Ontopic Random Computer-Electronics Thread

Jehannum

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the dude that keeps propogating it (ZFS dev by the way) does not understand URE behavior on modern hard disks.

His claim is that during a raid rebuild, you're guaranteed to have a URE (unrecoverable READ error), which will then break the rebuild. But that aint how URE's work on modern hard drives. The unrecoverable in URE means that the standard read attempt timeout has occurred. usually 3 tries. Modern HD firmwares have provisions to account for UREs and allow flexibility when the try limit is exceeded rather than just slamming the disk head down and saying "fuck you drive is dead" like they used to
The math works out in his favor, and it's a published paper in the ACM. I'm going to take papers from the ACM and my own experience working in the storage field over some rando who homelabs' 5 minutes of google any day of the week.
 

Domon

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The math works out in his favor, and it's a published paper in the ACM. I'm going to take papers from the ACM and my own experience working in the storage field over some rando who homelabs' 5 minutes of google any day of the week.
The math is fine, his data is bad. He also doesnt account for sector ECC which can handle a URE within a sector.
 

Domon

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I did data recovery professionally back when drive firmwares were way shittier than they are now, and even then, the precautions in place were better than his assumptions that a URE truly causes a serious problem.
 

Jehannum

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I did data recovery professionally back when drive firmwares were way shittier than they are now, and even then, the precautions in place were better than his assumptions that a URE truly causes a serious problem.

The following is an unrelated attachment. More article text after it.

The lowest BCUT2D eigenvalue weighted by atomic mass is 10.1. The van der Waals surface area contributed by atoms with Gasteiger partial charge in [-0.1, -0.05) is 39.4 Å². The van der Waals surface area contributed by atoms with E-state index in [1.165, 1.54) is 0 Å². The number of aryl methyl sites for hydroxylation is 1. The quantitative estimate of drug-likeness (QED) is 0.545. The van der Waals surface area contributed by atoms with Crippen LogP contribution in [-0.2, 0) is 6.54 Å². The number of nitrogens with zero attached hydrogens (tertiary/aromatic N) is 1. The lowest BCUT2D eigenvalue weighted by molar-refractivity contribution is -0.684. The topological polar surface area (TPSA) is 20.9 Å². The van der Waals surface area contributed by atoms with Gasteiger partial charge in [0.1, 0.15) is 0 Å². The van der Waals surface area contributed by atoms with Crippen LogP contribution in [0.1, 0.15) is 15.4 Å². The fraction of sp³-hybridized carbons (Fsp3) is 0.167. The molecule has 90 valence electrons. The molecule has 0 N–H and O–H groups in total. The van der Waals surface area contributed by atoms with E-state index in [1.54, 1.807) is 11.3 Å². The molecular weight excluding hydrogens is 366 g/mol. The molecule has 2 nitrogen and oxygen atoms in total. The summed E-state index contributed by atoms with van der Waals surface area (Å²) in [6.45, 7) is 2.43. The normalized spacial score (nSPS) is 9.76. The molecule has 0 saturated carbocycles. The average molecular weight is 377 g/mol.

I'm currently writing emulation code to simulate hardware failures in a controlled environment, and I assure you that UREs do cause a serious problem.
 

Jehannum

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Tell me how your emulation addresses sector ECC please? Specifically 100 byte 4k sector size ECC.
Generally, we load the firmware of the drive type to be emulated.

1-bit errors occur fairly frequently (and are correctable), but some drives are more immune than others, depending on how much wasted write they do (vs. padding or leaving uninitialized).

Spindle hard disks are unreliable, and they've had a lot of firmware development to kinda sorta make them work, but it really just depends on how much or little you value the data you put on them.
 

Domon

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Thats a good technique. It also depends on the precision of your data.

Calculating PI to a billion places? every bit matters.

Storing a bunch of images? You can probably flip 10% of the bits before you even notice it.
 

Jehannum

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Thats a good technique. It also depends on the precision of your data.

Calculating PI to a billion places? every bit matters.

Storing a bunch of images? You can probably flip 10% of the bits before you even notice it.
Yeah, but I'm concerned with being able to successfully rebuild an array.

Let's look at the use case: you've bought a bunch of the same drive, and one's gone tits-up. That means that the drive you're replacing has already silently corrected as many UREs as it can, and likely the other drives in the array are near the same state.
 
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Domon

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Yes please.

I've got the bits for a nice little mini server. :cool:
You want me to ship em to ya, or meet up sometime? I've been curious to check out community forklift, so i might swing vaguely in your direction sometime. I work in west laurel now, so im a bit closer from work than home over by annapolis
 

Valve1138

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You want me to ship em to ya, or meet up sometime? I've been curious to check out community forklift, so i might swing vaguely in your direction sometime. I work in west laurel now, so im a bit closer from work than home over by annapolis
I'd definitely be interested in checking out Community Forklift.

Bet I could get into some trouble out there :fly: